“In examining any claim to truth, it is always good to consider what the implications of the given truth-claim are. If these implications are impossible or unacceptable, this is a fairly good initial indication that the truth-claim from which they follow is false.” (1)
Jesus declared Himself the way, the truth and the life for a reason: Because He is life in every way. Paul spoke of Christ our life in contrast to law and religion as our life – because a new and living way had been opened in which life in the person of Jesus would live in us and be us. Thus Kingdom life is a state of being – of being a son. So don’t live as tares.
NEGATION OF SUBSTANCE
Adherence to law ties us to the letter and captures us in the stronghold of positions and definitions – while denying the power of the Kingdom. This promotes woodenness and a culture of dead folks talking. For example, it has the peculiarity of being able to make a favourable evaluation of the Holy Spirit in a statement of beliefs while denying His presence in everyday living. It can claim a theoretical union with the Body of Christ while living in the separation of the law and the old covenant.
Law centric teaching admits the incarnation while living without it, in the externalities of the law. Christ has not come in the flesh in practical terms because the law has been maintained in the flesh and the head. ‘Christ in you’ is a construct and not a reality while Paul’s ‘Christ our life’ is reduced to ‘Christian living as our life.’ All of this pales into tiddly-winks compared to the raw spirit and life of Jesus in us and as us by the Spirit.
The Kingdom of God appears on earth as we live in the fact that the chief manifestation of Holy Spirit is YOU.
The Kingdom of God is lived on earth when the trinity is manifest as you and us all. ‘Realize that I am in my Father, and you are in me, and I am in you’ John 14.20 NIV.
The most grievous effect of adherence to the law in the Christian age is that it robs Christianity of Christ – which is to say it fades the incarnation into a shadow for the sake of the concrete actions of the law. But it is Christ in us and as us that imbues action with spirit and life. Paul writes,
‘Therefore, there is now no condemnation for those who are in Christ Jesus, because through Christ Jesus the law of the Spirit who gives life has set you free from the law of sin and death. For what the law was powerless to do because it was weakened by the flesh, God did by sending his own Son in the likeness of sinful flesh to be a sin offering. And so he condemned sin in the flesh, in order that the righteous requirement of the law might be fully met in us, who do not live according to the flesh but according to the Spirit’ Rom 8.1-4 NIV.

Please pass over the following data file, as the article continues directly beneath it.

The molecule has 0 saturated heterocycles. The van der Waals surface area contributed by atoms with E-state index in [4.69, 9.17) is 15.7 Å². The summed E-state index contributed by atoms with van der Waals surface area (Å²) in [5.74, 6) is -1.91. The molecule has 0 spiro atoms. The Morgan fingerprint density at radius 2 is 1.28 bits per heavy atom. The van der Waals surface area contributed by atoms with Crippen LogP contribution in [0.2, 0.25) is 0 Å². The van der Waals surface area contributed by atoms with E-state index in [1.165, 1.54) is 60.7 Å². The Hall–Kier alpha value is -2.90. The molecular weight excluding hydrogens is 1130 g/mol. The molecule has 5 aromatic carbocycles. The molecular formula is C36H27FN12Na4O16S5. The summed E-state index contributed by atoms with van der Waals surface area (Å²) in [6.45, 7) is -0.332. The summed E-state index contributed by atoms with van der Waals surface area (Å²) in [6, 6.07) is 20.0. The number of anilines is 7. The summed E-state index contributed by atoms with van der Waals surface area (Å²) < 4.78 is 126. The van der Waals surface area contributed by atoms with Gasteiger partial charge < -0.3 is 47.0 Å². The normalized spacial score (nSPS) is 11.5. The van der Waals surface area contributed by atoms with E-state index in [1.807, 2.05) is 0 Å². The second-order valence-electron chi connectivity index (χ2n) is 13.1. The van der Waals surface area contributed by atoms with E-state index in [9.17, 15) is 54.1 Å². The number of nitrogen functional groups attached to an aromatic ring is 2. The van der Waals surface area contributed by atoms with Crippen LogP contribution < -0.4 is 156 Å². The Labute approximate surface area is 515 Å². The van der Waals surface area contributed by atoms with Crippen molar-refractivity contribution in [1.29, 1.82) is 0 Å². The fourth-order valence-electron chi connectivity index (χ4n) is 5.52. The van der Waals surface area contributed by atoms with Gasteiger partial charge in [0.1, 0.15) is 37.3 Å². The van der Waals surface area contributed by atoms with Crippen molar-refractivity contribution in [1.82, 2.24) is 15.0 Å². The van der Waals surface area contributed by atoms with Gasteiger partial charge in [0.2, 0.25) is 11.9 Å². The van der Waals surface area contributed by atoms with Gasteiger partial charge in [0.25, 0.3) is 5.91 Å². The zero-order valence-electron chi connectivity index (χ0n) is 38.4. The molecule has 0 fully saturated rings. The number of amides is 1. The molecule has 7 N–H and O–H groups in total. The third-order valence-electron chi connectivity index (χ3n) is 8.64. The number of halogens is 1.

The incarnation means that Christ is our grace. The incarnation means that we are graced with Christ’s Spirit in us. The incarnation means that by the Spirit Jesus becomes our life and more. The incarnation means that we are woven into the fellowship of the trinity. The incarnation means that we can reign in the spirit of ourselves and not deliver bags of something and nothing in the name of God.
The magnificence of our inheritance in Christ is cause for a warning against legalistic and trinitarian heresies.
If an obtuse attachment to the law in the new testament age denies the substance of the incarnation it can also deny the reality of the trinity. This is because legalism, being a child of the forbidden tree is a form of death – death of the kind that Paul calls ‘the letter that kills.’ The letter robs us of the reality of a relationship with persons in exchange for a relationship with abstractions and positions. This is why people can lay claim to belonging to the body of Christ in the mindset of the letter while having limited interwoveness with the trinity in terms of ‘Realizing that I am in my Father, and you are in me, and I am in you.’ John 14.20 NIV.
C Baxter Kruger writes, ‘The doctrine of the Trinity means that relationship, that fellowship, that togetherness and sharing, that self-giving and other-centeredness are not afterthoughts with God, but the deepest truth about the being of God.’ And the deepest truth about the being of ourselves!
If God is subject to the law, as some believe, then God is not God because the law is god being higher than Him. If the law is God then ‘abstractions’ are god and Aristotle was right. God is an ‘unmoved mover’ and so are we when bound in doctrines and theologies but separated from personhood and life like so many eunuchs and caponised chickens mouthing everything but spirit and life.
Thankfully we are not. To see Jesus is to see ourselves. To trust Jesus is to possess our place in God – not in some abstraction but in the fellowship of persons – the daily companionship of Father, Son and Holy Spirit. ‘On that day you will realize that I am in my Father, and you are in me, and I am in you’ John 14.20 NIV. This is the day we are born again and the day we become sons and daughters of God in spirit and in truth.
(1) Boyd, Gregory A.. Oneness Pentecostals and the Trinity (pp. 163-164). Baker Publishing Group. Kindle Edition.